Explaining the India-US Logistics Support Agreement

28 Feb, 2008    ·   2500

Sameer Suryakant Patil argues that opposition to the LSA is misplaced as the Agreement will prove immensely beneficial for India

This week, US Defence Secretary Robert Gates is paying a two-day visit to India. On his agenda are many things, including the uncertain fate of the India-US nuclear deal, cooperation in the area of counter-terrorism, arms deals and the situation in Afghanistan. However, what has topped the agenda is the Logistics Support Agreement (LSA) to be signed later this year between India and the US. Much has been made of the LSA by the opponents of the India-US strategic partnership. This article delineates the LSA and its likely implications for India.

The genesis of the LSA can be found in the Strategic Partnership document signed by both countries in March 2006 during the visit of the US President George W. Bush to New Delhi. The document stated that the US and India will soon sign an agreement to facilitate mutual logistic support during combined training, exercises and disaster relief operations. The agreement being envisaged was part of the larger security cooperation including maritime, counter-terrorism, defence trade and efforts for the speedy conclusion of the Fissile Material Cut-off Treaty. Afterwards, even as other areas of bilateral security cooperation blossomed, talks on LSA continued at snail's pace with India insisting that the agreement be renamed, citing domestic political compulsions. Currently, the LSA has been pending for more than six months before the Cabinet Committee on Security for clearance.

Stripped down to its basics, the LSA would require both countries to provide their bases, fuel and other kinds of logistics support to each others' fighter jets and naval warships. Logistical support with regard to weapons facilities would involve non-offensive military equipment. This support will involve cashless transactions on a reciprocal basis. The LSA would be particularly beneficial at the time of disaster relief operations like the one India undertook in the wake of the Asian Tsunami in 2004.

The LSA is similar to the Acquisition and Cross-Servicing Agreement (ACSA) that the US has with many of its North Atlantic Treaty Organization (NATO) allies. The ACSA is governed by legal guidelines and is used for contingencies, peacekeeping operations, unforeseen emergencies and also exercises to correct logistic deficiencies which cannot be met by a nation on its own.

In South Asia, Washington has a similar arrangement with Sri Lanka. Just last year in March, both countries signed ACSA (valid for 10 years) to transfer and exchange logistics supplies, support and re-fuelling of services during peacekeeping missions, humanitarian operations, and joint exercises. This is also a logical culmination of the growing familiarity between the two militaries which were part of the largest military exercises last year along with Japan, Australia and Singapore. The important aspect here is 'interoperability' meaning the Indian and US forces can work together in times of emergency without wasting any time in familiarizing themselves with each other's forces. India and the US are no strangers to the arrangement outlined under the LSA. During the Persian Gulf War of 1991, the Indian government had provided refueling facility to American fighter jets at Mumbai's Sahar international airport. However, this move had come under criticism from opposition parties and the government had to withdraw the facility subsequently.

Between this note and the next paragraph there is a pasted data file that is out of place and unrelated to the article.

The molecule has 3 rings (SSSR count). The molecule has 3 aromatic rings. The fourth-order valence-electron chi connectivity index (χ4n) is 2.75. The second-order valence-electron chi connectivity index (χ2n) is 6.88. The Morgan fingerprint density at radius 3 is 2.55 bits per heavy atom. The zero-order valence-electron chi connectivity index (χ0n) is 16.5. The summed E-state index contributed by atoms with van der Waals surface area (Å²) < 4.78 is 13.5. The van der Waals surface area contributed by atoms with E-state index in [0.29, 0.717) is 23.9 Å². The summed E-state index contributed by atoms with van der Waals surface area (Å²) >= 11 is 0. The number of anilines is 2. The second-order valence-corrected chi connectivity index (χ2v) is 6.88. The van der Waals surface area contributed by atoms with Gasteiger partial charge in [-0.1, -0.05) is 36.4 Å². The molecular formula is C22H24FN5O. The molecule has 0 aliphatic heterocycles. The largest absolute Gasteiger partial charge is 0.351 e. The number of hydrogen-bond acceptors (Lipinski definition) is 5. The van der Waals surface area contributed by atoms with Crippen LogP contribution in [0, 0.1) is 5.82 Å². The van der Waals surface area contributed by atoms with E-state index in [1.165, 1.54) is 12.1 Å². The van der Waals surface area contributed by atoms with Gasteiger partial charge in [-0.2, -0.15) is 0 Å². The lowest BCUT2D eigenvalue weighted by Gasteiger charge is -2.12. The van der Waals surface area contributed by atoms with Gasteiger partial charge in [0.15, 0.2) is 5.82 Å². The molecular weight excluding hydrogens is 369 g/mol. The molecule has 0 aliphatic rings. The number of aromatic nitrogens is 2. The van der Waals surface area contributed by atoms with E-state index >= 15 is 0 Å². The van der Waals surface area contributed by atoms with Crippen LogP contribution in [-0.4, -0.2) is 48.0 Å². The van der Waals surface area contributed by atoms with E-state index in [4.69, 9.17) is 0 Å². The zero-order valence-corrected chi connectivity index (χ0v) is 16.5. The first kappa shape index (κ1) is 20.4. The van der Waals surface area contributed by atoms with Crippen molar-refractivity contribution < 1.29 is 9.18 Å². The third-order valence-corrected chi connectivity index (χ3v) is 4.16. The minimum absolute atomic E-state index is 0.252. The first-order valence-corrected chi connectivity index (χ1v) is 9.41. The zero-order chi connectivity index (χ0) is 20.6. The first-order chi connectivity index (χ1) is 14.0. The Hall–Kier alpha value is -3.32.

Opposition to the LSA comes mainly from the Left parties who do not want India to be party to the 'wrong designs' of the US military in the region and in the process, compromise India's strategic sovereignty. The LSA they argue, would oblige India to comply with Washington's agenda. Together with the civilian nuclear deal and the LSA, India's willingness to move closer to the US is what the Left parties do not want the present United Progressive Alliance (UPA) government to do. Consequently, the UPA government has put on hold not only the LSA but also some other crucial bilateral defence measures intended to enhance India's presence in the region, including the Maritime Security Cooperation Framework and Container Security Initiative.

However, the concerns of the Left parties seem unfounded as the past records of many NATO allies have shown that merely by signing the LSA or ACSA, they did not necessarily have to identify with the US' global agenda, evident from the policies adopted by France and Germany during the US invasion of Iraq in 2004 and as recently as last fortnight when Australia (which is part of the US-led security alliance -- ANZUS) decided to withdraw from the quadrilateral initiative. Financially too the LSA makes good sense for India. According to some official estimates, with LSA in place, India would be able to save around US$20 million per war game, when Indian forces take part in any of the joint military exercises with the US on American soil like the Red Flag War Games. Thus, from both the strategic and economic aspects, the LSA works in India's favour. The fundamental question is whether India possesses the political will to forge a closer relationship with the US, and at the same time have all its options open for any eventuality.